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An Introduction to Microsoft Fabric
Microsoft Fabric is a Software-as-a-Service one-stop-shop for analytics that provides organisations with a comprehensive and streamlined analytics platform from data ingestion to Business Intelligence and actionable insights.
During the past few years, complexity and fragmentation have often been significant obstacles for organisations striving to derive valuable insights. The process of integrating various products, managing security, and ensuring seamless data flow can consume valuable time and resources.
Microsoft Fabric is now addressing these challenges head-on by integrating some Azure and open-source capabilities within its Power BI ecosystem (including Azure Data Factory, Azure Synapse Analytics, Apache Spark, and Delta Lake). This represents the future of analytics.
Microsoft Fabric has been under development for a few years. It is the SaaS evolution from Azure Synapse Analytics (PaaS). Microsoft Fabric introduces the concept of a unified SaaS fabric, similar to Microsoft Office, where each tool has an optimised experience but shares a common foundation. Microsoft Fabric offers optimised tools for different analytics tasks while providing a shared foundation for onboarding, workspace, storage, security management, collaboration, and compliance.
This product is in public preview.
What are some of the challenges that Microsoft Fabric is trying to solve?
Some of the challenges being addressed with Microsoft Fabric are:
- The complexity of architectures due to the advancements and innovations in the field of data, AI, analytics, and databases.
- Fragmentation of data due to the increase in the volume of data stored in various systems.
- Multiple products that require extensive integration and multiple teams and skills to manage them.
- Security management, having multiple products means that security has to be managed across all of them.
- Complex cost management, many organisations have migrated to the cloud during the past few years, and most PAYG (pay-as-you-go) models are difficult to understand.
What are the benefits of Microsoft Fabric?
Some of the benefits offered by Microsoft Fabric are:
- One product, one experience, one architecture, one business model.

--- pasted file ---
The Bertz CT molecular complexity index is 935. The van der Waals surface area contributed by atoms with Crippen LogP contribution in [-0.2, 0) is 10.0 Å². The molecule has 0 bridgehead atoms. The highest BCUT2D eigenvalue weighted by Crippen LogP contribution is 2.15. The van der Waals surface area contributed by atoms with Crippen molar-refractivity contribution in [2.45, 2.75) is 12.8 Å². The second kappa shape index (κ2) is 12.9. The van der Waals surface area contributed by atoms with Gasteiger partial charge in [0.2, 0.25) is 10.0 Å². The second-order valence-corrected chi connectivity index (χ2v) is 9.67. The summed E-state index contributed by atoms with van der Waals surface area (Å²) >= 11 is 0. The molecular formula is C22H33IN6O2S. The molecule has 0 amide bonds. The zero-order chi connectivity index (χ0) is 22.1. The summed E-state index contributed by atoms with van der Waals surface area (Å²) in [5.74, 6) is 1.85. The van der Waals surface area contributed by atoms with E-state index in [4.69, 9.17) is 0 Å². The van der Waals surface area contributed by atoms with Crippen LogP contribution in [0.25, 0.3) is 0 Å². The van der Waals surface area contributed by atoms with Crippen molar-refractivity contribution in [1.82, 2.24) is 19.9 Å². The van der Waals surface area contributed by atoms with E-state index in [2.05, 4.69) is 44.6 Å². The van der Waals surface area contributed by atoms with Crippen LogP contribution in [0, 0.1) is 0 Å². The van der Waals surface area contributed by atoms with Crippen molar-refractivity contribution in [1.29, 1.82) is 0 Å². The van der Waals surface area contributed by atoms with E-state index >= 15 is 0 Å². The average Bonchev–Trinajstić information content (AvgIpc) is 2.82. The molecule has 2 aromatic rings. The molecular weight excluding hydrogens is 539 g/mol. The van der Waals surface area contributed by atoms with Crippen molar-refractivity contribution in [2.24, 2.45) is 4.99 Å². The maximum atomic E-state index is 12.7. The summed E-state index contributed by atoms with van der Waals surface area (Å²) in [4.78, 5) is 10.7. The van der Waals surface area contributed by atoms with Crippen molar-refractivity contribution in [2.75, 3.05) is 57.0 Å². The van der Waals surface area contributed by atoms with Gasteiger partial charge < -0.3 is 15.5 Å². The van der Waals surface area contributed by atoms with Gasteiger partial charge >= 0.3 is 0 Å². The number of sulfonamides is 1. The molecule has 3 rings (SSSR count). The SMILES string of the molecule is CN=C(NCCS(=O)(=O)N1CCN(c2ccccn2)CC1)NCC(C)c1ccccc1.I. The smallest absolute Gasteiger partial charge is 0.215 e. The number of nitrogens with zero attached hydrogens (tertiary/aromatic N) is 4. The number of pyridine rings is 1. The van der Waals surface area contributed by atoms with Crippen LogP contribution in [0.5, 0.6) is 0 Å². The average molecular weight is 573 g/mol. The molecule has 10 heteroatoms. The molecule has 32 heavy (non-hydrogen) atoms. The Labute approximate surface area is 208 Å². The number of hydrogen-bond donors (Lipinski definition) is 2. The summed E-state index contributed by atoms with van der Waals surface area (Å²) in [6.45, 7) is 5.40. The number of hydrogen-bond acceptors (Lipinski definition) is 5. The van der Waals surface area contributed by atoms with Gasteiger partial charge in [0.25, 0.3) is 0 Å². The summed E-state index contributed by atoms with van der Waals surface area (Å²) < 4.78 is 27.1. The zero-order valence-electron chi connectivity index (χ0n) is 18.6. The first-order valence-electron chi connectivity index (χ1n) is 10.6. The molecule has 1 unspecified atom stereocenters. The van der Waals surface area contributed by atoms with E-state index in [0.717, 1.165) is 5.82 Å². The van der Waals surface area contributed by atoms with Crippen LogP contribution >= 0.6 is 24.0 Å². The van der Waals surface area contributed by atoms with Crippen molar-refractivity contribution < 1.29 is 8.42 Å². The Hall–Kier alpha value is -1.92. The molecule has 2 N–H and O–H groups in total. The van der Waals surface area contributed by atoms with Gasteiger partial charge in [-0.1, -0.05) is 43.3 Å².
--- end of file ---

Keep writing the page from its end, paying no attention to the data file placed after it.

- Software-as-a-Service offering: Microsoft takes care of everything, from the application to networking.
- Collaboration space: bringing different professionals to share resources and the same workspace.
- Reduces the need to copy data for different solutions with OneLake.
- Low-code/no-code experience: empowering business users so data practitioners can focus on complex tasks like machine learning and data science projects.
- Reduces pricing model complexity by introducing universal computing power.
- All-round data analytics platform offering mature capabilities from Azure such as Azure Data Factory, Data Explorer and Apache Spark but built in Microsoft Fabric as a SaaS offering.
- Embraces open-source file formats Parquet and Delta Lake.
- Timely actionable insights by simplifying the architecture.
Some benefits include consolidating information from multiple systems into a single repository to allow business stakeholders to:
- Make strategic decisions that ensure the financial viability of the organisation
- Be compliant with government regulations
- Create predictive machine learning models
- Enable employees to be more efficient by offering operational information imported from disparate systems
- Provide real-time customer insights
What are the key components of Microsoft Fabric?
Microsoft Fabric offers the following components:
- Data Engineering – Leveraging the extensive capabilities of Spark, data engineering in Microsoft Fabric provides premier authoring experiences and facilitates large-scale data transformations. It plays a crucial role in democratising data through the lakehouse model. Moreover, integration with Data Factory enables the scheduling and orchestration of notebooks and Spark jobs.
- Data Factory – Microsoft’s Azure Data Factory is a powerful tool that combines the simplicity of Power Query with Azure Data Factory’s scale. It provides over 200 native connectors for data linkage from on-premises and cloud-based sources.
- Data Science – The data science capability in Microsoft Fabric aids in building, deploying, and operationalising machine learning models within the Fabric framework. It interacts with Azure Machine Learning for built-in experiment tracking and model registry, empowering data scientists to enhance organisational data with predictions that business analysts can incorporate into their BI reports, thereby transitioning from descriptive to predictive insights.
- Data Warehouse – The data warehousing component of Microsoft Fabric offers top-tier SQL performance and scalability. It features full separation of computing and storage for independent scaling and native data storage in the open Delta Lake format.
- Real-Time Analytics – Observational data, acquired from diverse sources like apps, IoT devices, human interactions and more, represents the fastest growing data category. This semi-structured, high-volume data, often in JSON or Text format with varying schemas, presents challenges for conventional data warehousing platforms. However, Microsoft Fabric’s Real-Time Analytics offers a superior solution for analysing such data.
- Power BI – Recognised as a leading Business Intelligence platform worldwide, Power BI in Microsoft Fabric enables business owners to access all Fabric data swiftly and intuitively for data-driven decision making.